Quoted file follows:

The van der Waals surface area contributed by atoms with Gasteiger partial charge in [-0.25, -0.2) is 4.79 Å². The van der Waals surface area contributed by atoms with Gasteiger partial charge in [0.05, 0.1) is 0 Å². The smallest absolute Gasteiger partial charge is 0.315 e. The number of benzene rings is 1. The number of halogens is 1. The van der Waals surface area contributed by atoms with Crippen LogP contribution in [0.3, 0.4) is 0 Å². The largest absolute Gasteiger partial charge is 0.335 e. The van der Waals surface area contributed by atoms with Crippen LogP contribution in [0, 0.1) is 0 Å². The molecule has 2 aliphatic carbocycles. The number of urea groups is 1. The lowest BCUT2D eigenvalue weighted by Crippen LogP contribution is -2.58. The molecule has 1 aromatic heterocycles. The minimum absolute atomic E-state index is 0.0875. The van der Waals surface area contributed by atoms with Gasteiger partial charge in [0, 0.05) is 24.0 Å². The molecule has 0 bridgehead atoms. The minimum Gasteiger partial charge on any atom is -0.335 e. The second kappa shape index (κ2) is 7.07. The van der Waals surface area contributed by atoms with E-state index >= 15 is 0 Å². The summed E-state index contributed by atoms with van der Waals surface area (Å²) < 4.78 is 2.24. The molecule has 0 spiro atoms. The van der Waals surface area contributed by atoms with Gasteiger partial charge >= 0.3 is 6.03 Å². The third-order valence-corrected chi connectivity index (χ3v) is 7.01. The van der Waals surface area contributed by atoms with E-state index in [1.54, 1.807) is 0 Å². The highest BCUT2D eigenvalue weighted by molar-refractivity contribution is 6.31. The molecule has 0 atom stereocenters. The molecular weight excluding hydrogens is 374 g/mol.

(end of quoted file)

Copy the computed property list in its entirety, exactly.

The van der Waals surface area contributed by atoms with Gasteiger partial charge in [-0.25, -0.2) is 4.79 Å². The van der Waals surface area contributed by atoms with Gasteiger partial charge in [0.05, 0.1) is 0 Å². The smallest absolute Gasteiger partial charge is 0.315 e. The number of benzene rings is 1. The number of halogens is 1. The van der Waals surface area contributed by atoms with Crippen LogP contribution in [0.3, 0.4) is 0 Å². The largest absolute Gasteiger partial charge is 0.335 e. The van der Waals surface area contributed by atoms with Crippen LogP contribution in [0, 0.1) is 0 Å². The molecule has 2 aliphatic carbocycles. The number of urea groups is 1. The lowest BCUT2D eigenvalue weighted by Crippen LogP contribution is -2.58. The molecule has 1 aromatic heterocycles. The minimum absolute atomic E-state index is 0.0875. The van der Waals surface area contributed by atoms with Gasteiger partial charge in [0, 0.05) is 24.0 Å². The molecule has 0 bridgehead atoms. The minimum Gasteiger partial charge on any atom is -0.335 e. The second kappa shape index (κ2) is 7.07. The van der Waals surface area contributed by atoms with E-state index >= 15 is 0 Å². The summed E-state index contributed by atoms with van der Waals surface area (Å²) < 4.78 is 2.24. The molecule has 0 spiro atoms. The van der Waals surface area contributed by atoms with Gasteiger partial charge >= 0.3 is 6.03 Å². The third-order valence-corrected chi connectivity index (χ3v) is 7.01. The van der Waals surface area contributed by atoms with E-state index in [1.54, 1.807) is 0 Å². The highest BCUT2D eigenvalue weighted by molar-refractivity contribution is 6.31. The molecule has 0 atom stereocenters. The molecular weight excluding hydrogens is 374 g/mol.